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It's a Jeep thing...we wouldn't understand

Jeep drivers from all over the region congregate in Bethel to take on tough terrain

BETHEL, Maine — Some call American General George C. Marshall the greatest general who ever lived.

Marshall called the Jeep "America's greatest contribution to modern warfare," which is no small compliment. 

In 1953, a hearty band of Jeep lovers got together for a Jeep Jamboree.  The Willys company (pronounced "will-ess" not "will-ees") quickly began to promote the activities as an owner loyalty marketing program.

Sixty-six years later, the jamborees are still going strongly.

"It's fun!" says Mark Bancroft of Paris Hill.  He's been around Jeeps since he was a boy. 

He admires the history of the Jeep, which was designed in just seven weeks by Karl Probst who used already available off-the-shelf parts.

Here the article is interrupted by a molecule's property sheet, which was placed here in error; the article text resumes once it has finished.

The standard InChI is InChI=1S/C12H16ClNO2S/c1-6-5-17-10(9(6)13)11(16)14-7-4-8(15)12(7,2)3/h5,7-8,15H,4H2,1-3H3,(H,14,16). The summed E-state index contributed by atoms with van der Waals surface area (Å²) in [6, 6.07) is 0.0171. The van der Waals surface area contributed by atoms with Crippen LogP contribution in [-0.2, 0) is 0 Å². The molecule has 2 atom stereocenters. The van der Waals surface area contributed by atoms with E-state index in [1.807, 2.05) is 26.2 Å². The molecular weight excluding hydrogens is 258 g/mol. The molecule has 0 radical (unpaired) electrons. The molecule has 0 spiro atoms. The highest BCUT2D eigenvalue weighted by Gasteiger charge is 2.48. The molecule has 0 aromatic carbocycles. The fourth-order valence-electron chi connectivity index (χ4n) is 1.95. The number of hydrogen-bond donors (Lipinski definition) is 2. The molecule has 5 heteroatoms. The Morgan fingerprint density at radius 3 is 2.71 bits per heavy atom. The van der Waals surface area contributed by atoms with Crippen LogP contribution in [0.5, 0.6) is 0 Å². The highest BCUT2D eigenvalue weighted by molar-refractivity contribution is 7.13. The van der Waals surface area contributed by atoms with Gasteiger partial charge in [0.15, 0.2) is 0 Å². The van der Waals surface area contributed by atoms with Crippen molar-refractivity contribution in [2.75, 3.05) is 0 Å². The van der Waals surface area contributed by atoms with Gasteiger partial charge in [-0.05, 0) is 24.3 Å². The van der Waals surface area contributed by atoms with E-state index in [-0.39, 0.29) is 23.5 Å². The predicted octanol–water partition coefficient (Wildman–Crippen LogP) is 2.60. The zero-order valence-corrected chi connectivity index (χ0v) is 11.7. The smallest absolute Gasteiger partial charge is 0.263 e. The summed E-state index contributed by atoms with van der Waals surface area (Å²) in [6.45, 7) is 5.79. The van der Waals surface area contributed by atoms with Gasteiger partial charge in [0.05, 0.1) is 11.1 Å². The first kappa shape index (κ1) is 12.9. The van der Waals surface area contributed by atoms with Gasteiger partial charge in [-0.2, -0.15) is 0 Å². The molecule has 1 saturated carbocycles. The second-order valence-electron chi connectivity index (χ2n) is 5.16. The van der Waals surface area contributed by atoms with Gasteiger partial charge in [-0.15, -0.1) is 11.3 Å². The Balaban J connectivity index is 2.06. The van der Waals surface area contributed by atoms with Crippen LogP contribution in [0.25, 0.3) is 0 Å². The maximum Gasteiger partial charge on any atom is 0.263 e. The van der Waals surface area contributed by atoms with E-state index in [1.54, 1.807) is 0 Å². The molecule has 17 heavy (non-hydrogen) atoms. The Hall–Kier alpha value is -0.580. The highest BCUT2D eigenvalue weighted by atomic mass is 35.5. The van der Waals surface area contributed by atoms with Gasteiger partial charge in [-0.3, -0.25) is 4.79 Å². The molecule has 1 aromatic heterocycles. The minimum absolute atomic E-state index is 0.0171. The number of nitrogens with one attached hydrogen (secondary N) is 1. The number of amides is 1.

Willys modified the plan and defeated Ford to win the contract. 

They were an extremely dependable utility vehicle which GI's came to love.

One war correspondent, famous for writing the war from the soldiers' point of view, summed up the jeep.  Ernie Pyle wrote, "It was as faithful as a dog, strong as a mule and as agile as a goat."

They are not famous for a smooth ride.  

"Even a nice jeep is still a jeep," jokes Bancroft.  

There are 36 jams in 24 states each year. 

The rides cover just a few miles over very tough, private land.  

This year, 175 jeeps were driven in the Bethel event. 

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